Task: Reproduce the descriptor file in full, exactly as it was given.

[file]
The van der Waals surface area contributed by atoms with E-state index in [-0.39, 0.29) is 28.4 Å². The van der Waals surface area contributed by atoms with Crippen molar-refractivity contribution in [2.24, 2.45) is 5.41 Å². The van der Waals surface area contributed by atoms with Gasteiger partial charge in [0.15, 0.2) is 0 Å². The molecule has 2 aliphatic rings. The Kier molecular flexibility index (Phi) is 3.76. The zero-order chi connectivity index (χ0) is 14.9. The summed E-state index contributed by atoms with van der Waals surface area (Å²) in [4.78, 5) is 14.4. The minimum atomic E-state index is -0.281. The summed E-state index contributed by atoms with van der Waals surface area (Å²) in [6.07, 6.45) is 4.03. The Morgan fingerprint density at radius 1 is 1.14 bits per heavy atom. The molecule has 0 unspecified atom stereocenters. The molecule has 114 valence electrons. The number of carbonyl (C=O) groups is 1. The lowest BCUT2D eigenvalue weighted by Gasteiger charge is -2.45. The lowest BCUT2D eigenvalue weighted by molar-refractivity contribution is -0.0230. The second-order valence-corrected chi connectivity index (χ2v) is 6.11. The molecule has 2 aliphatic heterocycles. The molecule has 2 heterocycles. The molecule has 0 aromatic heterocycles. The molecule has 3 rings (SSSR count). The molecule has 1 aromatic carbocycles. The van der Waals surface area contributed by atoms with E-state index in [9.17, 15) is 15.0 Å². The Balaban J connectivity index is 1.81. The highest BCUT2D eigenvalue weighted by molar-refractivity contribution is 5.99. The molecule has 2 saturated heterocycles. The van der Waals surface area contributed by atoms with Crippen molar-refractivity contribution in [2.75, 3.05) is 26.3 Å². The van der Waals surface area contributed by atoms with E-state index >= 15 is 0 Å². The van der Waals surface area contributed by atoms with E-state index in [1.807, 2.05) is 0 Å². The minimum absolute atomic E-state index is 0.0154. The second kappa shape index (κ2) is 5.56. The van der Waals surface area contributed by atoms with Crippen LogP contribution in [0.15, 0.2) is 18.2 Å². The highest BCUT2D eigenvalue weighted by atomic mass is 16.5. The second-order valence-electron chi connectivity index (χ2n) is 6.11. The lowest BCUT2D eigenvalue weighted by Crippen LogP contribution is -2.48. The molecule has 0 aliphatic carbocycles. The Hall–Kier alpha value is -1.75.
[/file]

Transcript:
The van der Waals surface area contributed by atoms with E-state index in [-0.39, 0.29) is 28.4 Å². The van der Waals surface area contributed by atoms with Crippen molar-refractivity contribution in [2.24, 2.45) is 5.41 Å². The van der Waals surface area contributed by atoms with Gasteiger partial charge in [0.15, 0.2) is 0 Å². The molecule has 2 aliphatic rings. The Kier molecular flexibility index (Phi) is 3.76. The zero-order chi connectivity index (χ0) is 14.9. The summed E-state index contributed by atoms with van der Waals surface area (Å²) in [4.78, 5) is 14.4. The minimum atomic E-state index is -0.281. The summed E-state index contributed by atoms with van der Waals surface area (Å²) in [6.07, 6.45) is 4.03. The Morgan fingerprint density at radius 1 is 1.14 bits per heavy atom. The molecule has 0 unspecified atom stereocenters. The molecule has 114 valence electrons. The number of carbonyl (C=O) groups is 1. The lowest BCUT2D eigenvalue weighted by Gasteiger charge is -2.45. The lowest BCUT2D eigenvalue weighted by molar-refractivity contribution is -0.0230. The second-order valence-corrected chi connectivity index (χ2v) is 6.11. The molecule has 2 aliphatic heterocycles. The molecule has 2 heterocycles. The molecule has 0 aromatic heterocycles. The molecule has 3 rings (SSSR count). The molecule has 1 aromatic carbocycles. The van der Waals surface area contributed by atoms with E-state index in [9.17, 15) is 15.0 Å². The Balaban J connectivity index is 1.81. The highest BCUT2D eigenvalue weighted by molar-refractivity contribution is 5.99. The molecule has 2 saturated heterocycles. The van der Waals surface area contributed by atoms with Crippen molar-refractivity contribution in [2.75, 3.05) is 26.3 Å². The van der Waals surface area contributed by atoms with E-state index >= 15 is 0 Å². The van der Waals surface area contributed by atoms with E-state index in [1.807, 2.05) is 0 Å². The minimum absolute atomic E-state index is 0.0154. The second kappa shape index (κ2) is 5.56. The van der Waals surface area contributed by atoms with Crippen LogP contribution in [0.15, 0.2) is 18.2 Å². The highest BCUT2D eigenvalue weighted by atomic mass is 16.5. The second-order valence-electron chi connectivity index (χ2n) is 6.11. The lowest BCUT2D eigenvalue weighted by Crippen LogP contribution is -2.48. The molecule has 0 aliphatic carbocycles. The Hall–Kier alpha value is -1.75.